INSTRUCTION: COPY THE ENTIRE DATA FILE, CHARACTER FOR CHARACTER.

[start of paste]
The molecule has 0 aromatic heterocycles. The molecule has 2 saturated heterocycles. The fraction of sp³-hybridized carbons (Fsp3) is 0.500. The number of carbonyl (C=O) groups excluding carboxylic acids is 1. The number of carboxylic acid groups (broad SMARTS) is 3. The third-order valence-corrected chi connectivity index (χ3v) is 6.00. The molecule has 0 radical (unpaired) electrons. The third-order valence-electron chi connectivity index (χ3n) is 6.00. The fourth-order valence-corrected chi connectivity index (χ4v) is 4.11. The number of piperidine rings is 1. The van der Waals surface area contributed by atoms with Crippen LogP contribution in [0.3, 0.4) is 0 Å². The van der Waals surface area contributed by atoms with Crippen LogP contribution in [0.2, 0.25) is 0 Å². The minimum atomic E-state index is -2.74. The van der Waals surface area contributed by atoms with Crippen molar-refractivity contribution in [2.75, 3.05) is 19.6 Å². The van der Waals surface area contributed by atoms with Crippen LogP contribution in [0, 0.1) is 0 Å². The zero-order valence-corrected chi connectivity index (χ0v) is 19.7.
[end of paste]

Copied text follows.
The molecule has 0 aromatic heterocycles. The molecule has 2 saturated heterocycles. The fraction of sp³-hybridized carbons (Fsp3) is 0.500. The number of carbonyl (C=O) groups excluding carboxylic acids is 1. The number of carboxylic acid groups (broad SMARTS) is 3. The third-order valence-corrected chi connectivity index (χ3v) is 6.00. The molecule has 0 radical (unpaired) electrons. The third-order valence-electron chi connectivity index (χ3n) is 6.00. The fourth-order valence-corrected chi connectivity index (χ4v) is 4.11. The number of piperidine rings is 1. The van der Waals surface area contributed by atoms with Crippen LogP contribution in [0.3, 0.4) is 0 Å². The van der Waals surface area contributed by atoms with Crippen LogP contribution in [0.2, 0.25) is 0 Å². The minimum atomic E-state index is -2.74. The van der Waals surface area contributed by atoms with Crippen molar-refractivity contribution in [2.75, 3.05) is 19.6 Å². The van der Waals surface area contributed by atoms with Crippen LogP contribution in [0, 0.1) is 0 Å². The zero-order valence-corrected chi connectivity index (χ0v) is 19.7.